An image so powerful, it lingers on. In 2007, Associated Press’s Oded Bality won the Pulitzer in Breaking News Photography for the portrayal of this woman Jewish fighter standing up against the Israeli forces, as a mark of unforgettable defiance. The Israeli forces had arrived on the West Bank to remove the illegal settlers.
A happy life-as-usual picture of two kids. Except that, this was taken in the midst of war in Krek, Cambodia on December 4, 1971, by David Hume of United Press International, for which he won the 1972 Pulitzer for Feature Photography.
Lives of the African American community in Chicago captured like no other by renowned John H. White for The Chicago Sun-Times in 1982. White won the 1983 Pulitzer Prize for Feature Photography.
The citation read, “For the raw and revealing photographic story of a boy who strives to find his footing after abuse by those he trusted.”
In 2016, Jessica Rinaldi won the Pulitzer Prize(Feature Photography) for bringing this explorative portrayal of Strider Wolf a young white boy’s journey through poverty, deprivation, and abuse. At 2, his biological mother’s boyfriend in a fit of rage almost beat him to death. He survived the deadly abuse. He was given into the care his grandparents. But they did not have enough resources to provide for Wolf and his brother Gallagher. They also lost their home, in their bid to protect and give a nurturing life to the brothers. In the midst of the struggle for material security, Strider desired for something quite unlike we’d imagine. He desired to be loved.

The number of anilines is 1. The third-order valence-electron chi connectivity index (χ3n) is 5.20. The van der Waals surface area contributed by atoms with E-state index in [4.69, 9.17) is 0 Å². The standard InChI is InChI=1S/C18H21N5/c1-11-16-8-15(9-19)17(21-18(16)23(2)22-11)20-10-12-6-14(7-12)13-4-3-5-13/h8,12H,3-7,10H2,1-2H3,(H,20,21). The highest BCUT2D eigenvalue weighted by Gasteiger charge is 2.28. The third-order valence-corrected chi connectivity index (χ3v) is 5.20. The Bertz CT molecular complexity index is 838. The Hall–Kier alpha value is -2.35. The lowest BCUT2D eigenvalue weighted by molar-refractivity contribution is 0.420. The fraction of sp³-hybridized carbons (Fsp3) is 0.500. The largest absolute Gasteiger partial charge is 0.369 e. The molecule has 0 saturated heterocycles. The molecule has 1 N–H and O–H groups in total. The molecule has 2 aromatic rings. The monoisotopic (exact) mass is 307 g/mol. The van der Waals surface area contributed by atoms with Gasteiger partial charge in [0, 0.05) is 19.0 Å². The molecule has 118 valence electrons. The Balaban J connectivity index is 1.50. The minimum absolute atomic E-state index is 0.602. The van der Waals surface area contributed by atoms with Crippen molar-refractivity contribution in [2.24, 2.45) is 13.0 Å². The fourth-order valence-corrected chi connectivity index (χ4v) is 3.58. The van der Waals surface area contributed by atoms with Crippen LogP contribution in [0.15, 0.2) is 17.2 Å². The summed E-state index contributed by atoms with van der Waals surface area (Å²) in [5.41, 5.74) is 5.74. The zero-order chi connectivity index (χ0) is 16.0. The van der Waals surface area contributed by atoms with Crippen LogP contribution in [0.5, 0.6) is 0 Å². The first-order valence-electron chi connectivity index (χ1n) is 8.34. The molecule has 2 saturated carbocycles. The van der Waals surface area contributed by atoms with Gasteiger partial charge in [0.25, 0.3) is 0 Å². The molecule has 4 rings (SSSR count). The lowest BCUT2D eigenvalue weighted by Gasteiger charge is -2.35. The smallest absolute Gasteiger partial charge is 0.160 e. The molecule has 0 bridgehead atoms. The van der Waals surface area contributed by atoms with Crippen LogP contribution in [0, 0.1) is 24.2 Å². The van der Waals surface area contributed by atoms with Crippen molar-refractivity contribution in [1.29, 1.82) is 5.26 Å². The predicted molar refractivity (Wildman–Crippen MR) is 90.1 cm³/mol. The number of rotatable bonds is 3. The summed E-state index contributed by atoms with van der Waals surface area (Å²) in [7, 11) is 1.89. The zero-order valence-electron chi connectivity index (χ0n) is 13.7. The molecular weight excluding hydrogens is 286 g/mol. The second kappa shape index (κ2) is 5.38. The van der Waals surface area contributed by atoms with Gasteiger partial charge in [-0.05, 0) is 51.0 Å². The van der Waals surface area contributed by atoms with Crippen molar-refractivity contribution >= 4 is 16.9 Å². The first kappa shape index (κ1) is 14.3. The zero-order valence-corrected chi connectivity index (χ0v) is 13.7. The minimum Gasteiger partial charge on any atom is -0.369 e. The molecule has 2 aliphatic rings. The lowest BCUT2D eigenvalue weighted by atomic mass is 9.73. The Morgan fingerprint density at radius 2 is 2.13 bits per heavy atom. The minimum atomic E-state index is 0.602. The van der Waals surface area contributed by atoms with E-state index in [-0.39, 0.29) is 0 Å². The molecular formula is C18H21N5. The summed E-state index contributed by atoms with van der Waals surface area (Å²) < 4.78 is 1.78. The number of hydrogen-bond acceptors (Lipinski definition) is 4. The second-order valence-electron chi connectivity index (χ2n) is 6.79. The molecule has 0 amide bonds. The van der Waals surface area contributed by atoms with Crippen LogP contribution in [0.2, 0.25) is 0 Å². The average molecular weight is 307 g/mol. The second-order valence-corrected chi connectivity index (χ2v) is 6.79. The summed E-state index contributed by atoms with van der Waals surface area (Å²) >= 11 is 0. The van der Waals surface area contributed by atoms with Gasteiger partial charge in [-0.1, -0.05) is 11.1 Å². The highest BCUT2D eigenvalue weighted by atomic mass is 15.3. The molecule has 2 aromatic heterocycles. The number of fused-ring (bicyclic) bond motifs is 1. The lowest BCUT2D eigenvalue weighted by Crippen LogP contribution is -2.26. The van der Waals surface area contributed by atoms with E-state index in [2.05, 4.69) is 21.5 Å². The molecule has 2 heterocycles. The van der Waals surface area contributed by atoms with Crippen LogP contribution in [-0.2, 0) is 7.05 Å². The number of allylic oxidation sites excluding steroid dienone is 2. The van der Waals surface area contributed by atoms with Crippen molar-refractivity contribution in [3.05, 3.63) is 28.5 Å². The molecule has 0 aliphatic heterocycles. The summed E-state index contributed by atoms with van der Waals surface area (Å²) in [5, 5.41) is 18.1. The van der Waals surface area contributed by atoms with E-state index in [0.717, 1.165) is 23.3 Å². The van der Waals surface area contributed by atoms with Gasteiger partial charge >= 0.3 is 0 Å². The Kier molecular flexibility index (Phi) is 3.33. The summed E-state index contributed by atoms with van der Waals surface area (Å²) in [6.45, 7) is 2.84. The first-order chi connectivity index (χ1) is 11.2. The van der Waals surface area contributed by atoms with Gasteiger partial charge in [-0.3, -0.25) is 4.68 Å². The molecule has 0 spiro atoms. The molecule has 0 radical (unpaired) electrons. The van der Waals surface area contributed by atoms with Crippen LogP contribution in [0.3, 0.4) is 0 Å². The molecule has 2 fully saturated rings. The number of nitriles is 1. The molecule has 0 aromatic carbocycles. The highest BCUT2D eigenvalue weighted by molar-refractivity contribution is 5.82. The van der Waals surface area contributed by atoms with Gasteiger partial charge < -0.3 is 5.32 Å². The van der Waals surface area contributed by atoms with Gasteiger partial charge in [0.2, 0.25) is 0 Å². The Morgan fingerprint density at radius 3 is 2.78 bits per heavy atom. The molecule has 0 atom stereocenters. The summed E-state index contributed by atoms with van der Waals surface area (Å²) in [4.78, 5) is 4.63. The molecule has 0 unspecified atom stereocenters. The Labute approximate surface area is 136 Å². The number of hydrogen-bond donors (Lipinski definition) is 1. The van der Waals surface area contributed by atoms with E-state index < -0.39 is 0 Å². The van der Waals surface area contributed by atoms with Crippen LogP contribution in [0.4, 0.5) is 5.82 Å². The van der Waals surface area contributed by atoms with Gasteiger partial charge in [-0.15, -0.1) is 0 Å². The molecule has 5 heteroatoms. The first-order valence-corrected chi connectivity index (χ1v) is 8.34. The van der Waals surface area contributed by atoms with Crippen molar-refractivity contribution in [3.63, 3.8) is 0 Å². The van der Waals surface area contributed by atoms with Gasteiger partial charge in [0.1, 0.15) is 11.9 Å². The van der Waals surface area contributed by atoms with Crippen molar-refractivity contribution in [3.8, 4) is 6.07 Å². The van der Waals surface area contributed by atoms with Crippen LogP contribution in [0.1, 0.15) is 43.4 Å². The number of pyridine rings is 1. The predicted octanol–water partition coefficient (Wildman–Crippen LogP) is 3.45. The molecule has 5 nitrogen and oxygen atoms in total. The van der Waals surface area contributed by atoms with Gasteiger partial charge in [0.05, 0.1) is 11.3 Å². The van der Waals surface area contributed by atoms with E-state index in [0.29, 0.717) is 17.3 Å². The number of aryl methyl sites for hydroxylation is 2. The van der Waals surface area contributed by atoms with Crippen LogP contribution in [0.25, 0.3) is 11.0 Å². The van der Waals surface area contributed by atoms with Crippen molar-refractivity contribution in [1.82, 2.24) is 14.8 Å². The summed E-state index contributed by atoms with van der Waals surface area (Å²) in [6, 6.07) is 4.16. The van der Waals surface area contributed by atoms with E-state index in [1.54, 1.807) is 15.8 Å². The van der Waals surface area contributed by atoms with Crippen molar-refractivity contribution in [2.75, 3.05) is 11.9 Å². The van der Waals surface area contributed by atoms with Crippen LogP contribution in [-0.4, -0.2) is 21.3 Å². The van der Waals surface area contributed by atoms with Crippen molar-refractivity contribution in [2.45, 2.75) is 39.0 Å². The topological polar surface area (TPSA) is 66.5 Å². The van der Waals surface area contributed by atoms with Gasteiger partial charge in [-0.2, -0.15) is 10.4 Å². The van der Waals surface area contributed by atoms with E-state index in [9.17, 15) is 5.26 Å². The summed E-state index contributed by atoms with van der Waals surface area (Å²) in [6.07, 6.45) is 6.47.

‘For his picture of the return of an American prisoner of war from captivity in North Vietnam’
Called the ‘Burst of Joy’, this picture taken by SlavaVeder of Associated Press transmits the joy in the picture to its audience even after four decades.
The picture shows Robert L. Stirm, a pilot with the U.S. Air Force who was held as a prisoner of war in 1967 after the plane he was flying was shot down over the Hanoi skies. He returned home in March 1973. Stirm’s daughter Lorrie is seen running to him excitedly, ecstatic at his unexpected return.
“Memorable array of pictures deftly capturing multiple facets of Barack Obama’s presidential campaign.“-Pulitzer Citation.
We will let the picture talk. Damon Winter won the 2009 Pulitzer Prize for New York Times.
This picture called ‘Water’ has an unnerving but a gritty back story that you must know. Frank Noel, who won the Pulitzer in 1943 for this picture, was not just a camouflaged observer for this picture, but he was inextricably involved.
While covering the World War II, Noel was required to be in Calcutta. But he was held back in Singapore after Japanese backlash in 1942. Noel had to act immediately. He took to the waters. 270 miles into the sea, Noel’s ship was hit by a raging torpedo. Noel was one of the 27 survivors of the 77 who had boarded with him. During this ordeal, the survivors would beg for something as basic as drinkable water in the middle of the salty sea waters. In this picture, an Indian survivor is seen begging for water. The lifeboats reached the shores of Sumatra five days after the ship capsized.
all images: source